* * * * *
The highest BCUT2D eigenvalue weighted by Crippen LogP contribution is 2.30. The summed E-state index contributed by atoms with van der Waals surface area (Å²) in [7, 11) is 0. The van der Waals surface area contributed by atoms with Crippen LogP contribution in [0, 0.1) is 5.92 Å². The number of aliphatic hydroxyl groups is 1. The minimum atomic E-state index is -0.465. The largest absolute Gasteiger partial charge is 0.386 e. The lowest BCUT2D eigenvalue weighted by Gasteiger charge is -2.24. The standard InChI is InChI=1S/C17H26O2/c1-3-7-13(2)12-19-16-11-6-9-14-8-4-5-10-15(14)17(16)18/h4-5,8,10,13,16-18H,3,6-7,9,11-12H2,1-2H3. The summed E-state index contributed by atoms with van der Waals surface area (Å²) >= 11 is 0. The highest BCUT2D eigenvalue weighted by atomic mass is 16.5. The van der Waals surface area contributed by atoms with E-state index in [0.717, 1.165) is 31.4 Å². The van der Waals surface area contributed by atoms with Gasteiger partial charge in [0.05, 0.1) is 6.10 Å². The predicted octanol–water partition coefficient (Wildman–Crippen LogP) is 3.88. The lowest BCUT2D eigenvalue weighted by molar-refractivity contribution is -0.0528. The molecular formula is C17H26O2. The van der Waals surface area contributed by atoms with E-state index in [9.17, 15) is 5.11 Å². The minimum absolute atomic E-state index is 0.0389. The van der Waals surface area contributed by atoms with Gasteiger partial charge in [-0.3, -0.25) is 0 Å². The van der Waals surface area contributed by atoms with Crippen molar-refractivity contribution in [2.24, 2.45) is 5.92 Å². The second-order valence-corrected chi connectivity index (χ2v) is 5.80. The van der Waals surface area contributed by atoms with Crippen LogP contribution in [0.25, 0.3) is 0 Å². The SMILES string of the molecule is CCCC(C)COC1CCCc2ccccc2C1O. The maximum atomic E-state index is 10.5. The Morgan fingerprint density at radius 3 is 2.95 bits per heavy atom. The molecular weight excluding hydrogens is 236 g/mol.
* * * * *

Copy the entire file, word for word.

The highest BCUT2D eigenvalue weighted by Crippen LogP contribution is 2.30. The summed E-state index contributed by atoms with van der Waals surface area (Å²) in [7, 11) is 0. The van der Waals surface area contributed by atoms with Crippen LogP contribution in [0, 0.1) is 5.92 Å². The number of aliphatic hydroxyl groups is 1. The minimum atomic E-state index is -0.465. The largest absolute Gasteiger partial charge is 0.386 e. The lowest BCUT2D eigenvalue weighted by Gasteiger charge is -2.24. The standard InChI is InChI=1S/C17H26O2/c1-3-7-13(2)12-19-16-11-6-9-14-8-4-5-10-15(14)17(16)18/h4-5,8,10,13,16-18H,3,6-7,9,11-12H2,1-2H3. The summed E-state index contributed by atoms with van der Waals surface area (Å²) >= 11 is 0. The highest BCUT2D eigenvalue weighted by atomic mass is 16.5. The van der Waals surface area contributed by atoms with E-state index in [0.717, 1.165) is 31.4 Å². The van der Waals surface area contributed by atoms with Gasteiger partial charge in [0.05, 0.1) is 6.10 Å². The predicted octanol–water partition coefficient (Wildman–Crippen LogP) is 3.88. The lowest BCUT2D eigenvalue weighted by molar-refractivity contribution is -0.0528. The molecular formula is C17H26O2. The van der Waals surface area contributed by atoms with E-state index in [9.17, 15) is 5.11 Å². The minimum absolute atomic E-state index is 0.0389. The van der Waals surface area contributed by atoms with Gasteiger partial charge in [-0.3, -0.25) is 0 Å². The van der Waals surface area contributed by atoms with Crippen molar-refractivity contribution in [2.24, 2.45) is 5.92 Å². The second-order valence-corrected chi connectivity index (χ2v) is 5.80. The van der Waals surface area contributed by atoms with Crippen LogP contribution in [0.25, 0.3) is 0 Å². The SMILES string of the molecule is CCCC(C)COC1CCCc2ccccc2C1O. The maximum atomic E-state index is 10.5. The Morgan fingerprint density at radius 3 is 2.95 bits per heavy atom. The molecular weight excluding hydrogens is 236 g/mol.